In schools across the country, Black History Month is 28 days packed with the acknowledgement and celebration of Black icons whose inventions, speeches, social movements, writings, poetry, philosophical teachings, and athletic and artistic abilities changed the course of the United States and affected people worldwide.
I remember my days as a Black elementary school teacher—eyes beaming with joy, proudly introducing students to a new Black icon each day in February. Time was precious in the shortest month of the year, and, with so many greats, my classes’ exploration was necessarily cursory. There was the occasional assigned book report, which attempted to have students study these figures beyond bullet points, but I failed to present the Black activists, artists, innovators, inventors, politicians, and scholars as relatable, real people struggling with what it means to be human. We explored how they fought racism, but I failed to portray them as people with emotions beyond that of resiliency—people with insecurities, personal conflicts, fears, doubts, and sometimes in need of redemption because of the harm they caused to the people they loved.
To be honest, I never discussed their inner lives for fear I would somehow knock them off their pedestals. I did not want my students to see them as anything less than perfect. I was scared that highlighting what I perceived as flaws would decrease the likelihood that they would be unacceptable subjects for Black History Month. Perhaps most upsetting, I could not bring myself to tell my students that vital figures in Black history have also been lauded as queer icons, including Alvin Ailey, Angela Davis, Audre Lorde, James Baldwin, Josephine Baker, Langston Hughes, and Lorraine Hansberry. At that time, I had not processed my own internalized homophobia. I was scared to be an openly Black queer educator and I believed that highlighting the queerness of these Black icons would somehow out me.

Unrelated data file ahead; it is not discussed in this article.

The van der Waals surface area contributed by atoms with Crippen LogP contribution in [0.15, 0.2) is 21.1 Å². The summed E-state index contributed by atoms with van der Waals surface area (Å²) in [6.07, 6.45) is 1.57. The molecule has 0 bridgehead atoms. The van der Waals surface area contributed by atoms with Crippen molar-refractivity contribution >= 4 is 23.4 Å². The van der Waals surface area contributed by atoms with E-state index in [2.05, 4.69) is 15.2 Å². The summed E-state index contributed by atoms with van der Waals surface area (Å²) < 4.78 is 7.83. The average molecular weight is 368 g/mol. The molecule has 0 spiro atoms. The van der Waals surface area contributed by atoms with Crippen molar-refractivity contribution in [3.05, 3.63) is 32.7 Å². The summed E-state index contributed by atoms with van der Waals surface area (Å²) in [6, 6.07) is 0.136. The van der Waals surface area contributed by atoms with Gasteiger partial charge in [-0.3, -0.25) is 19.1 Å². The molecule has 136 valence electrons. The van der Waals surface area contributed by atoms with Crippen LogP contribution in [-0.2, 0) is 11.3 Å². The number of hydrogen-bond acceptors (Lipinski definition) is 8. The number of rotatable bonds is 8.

It wasn’t until I left the classroom that I learned about one proud Black gay man in particular who did not hide his sexuality. The civil, human, and gay rights icon Bayard Rustin was the strategic mastermind behind the 1963 March on Washington for Jobs and Freedom, helped found the Southern Christian Leadership Conference, and helped the Rev. Martin Luther King Jr. explore Gandhian philosophies of nonviolence as one of his closest advisers.
King ultimately delivered his most famous speech, “I Have a Dream,” at the March on Washington, which Rustin organized in just eight weeks in a time before cellphones, social media, and email. However, King’s and Rustin’s relationship leading up to that pivotal moment was complicated by societal pressures. Many in the movement at the time believed that a Black gay man should not lead the fight for civil rights. As essential to the Civil Rights Movement as he was, many thought Rustin’s sexuality would overshadow their efforts.
In 1960, King was confronted with his loyalty for Rustin. Adam Clayton Powell Jr., the first Black congressman elected in New York state, threatened to falsely proclaim that Rustin and King were lovers for his own political gain. Instead of standing in truth, King distanced himself from Rustin and, for a period of time, lost his most trusted adviser. King fell to the fear of homophobia, and Rustin rightfully felt betrayed by King. Partially as the result of Rustin’s exile, the movement for civil rights made little progress from 1960 to 1963.
But the time would come for King to redeem himself, earn Rustin’s trust back, and face his fear of being associated with a gay man. Understanding how vital Rustin was to the movement as a visionary and King’s own personal growth as an organizer, King was instrumental in ensuring Rustin was brought back as the lead organizer for the March on Washington. When segregationist Sen. Strom Thurmond of South Carolina learned of Rustin’s role, the Republican delivered a speech on the Senate floor in an attempt to derail the march, saying that Rustin was a communist, a draft dodger, and a homosexual. But Thurmond failed. King continued to support Rustin, and A. Philip Randolph, a prominent leader of the movement and director of the march, defended Rustin. The march went on as planned with an estimated 250,000 people in attendance.
The personal journey of King and Rustin is a story of two great Black men working through their fears, insecurities, and doubts to hold one of the most significant protests in American history for racial and economic justice. Their friendship can teach students so much about how to be a good friend, how to stand up against injustice (even if you back down the first time), how to face your fears, and how to repair harm in your most important relationships. Through King and Rustin, we can teach students about redemption, humanize King as a person with flaws, and honor Rustin’s achievements. This goes beyond mere bulletin boards and bullet points; it’s a narrative of Black icons that humanizes them.
I wish I could go back to my elementary teaching days with this knowledge; it would have humanized me as well.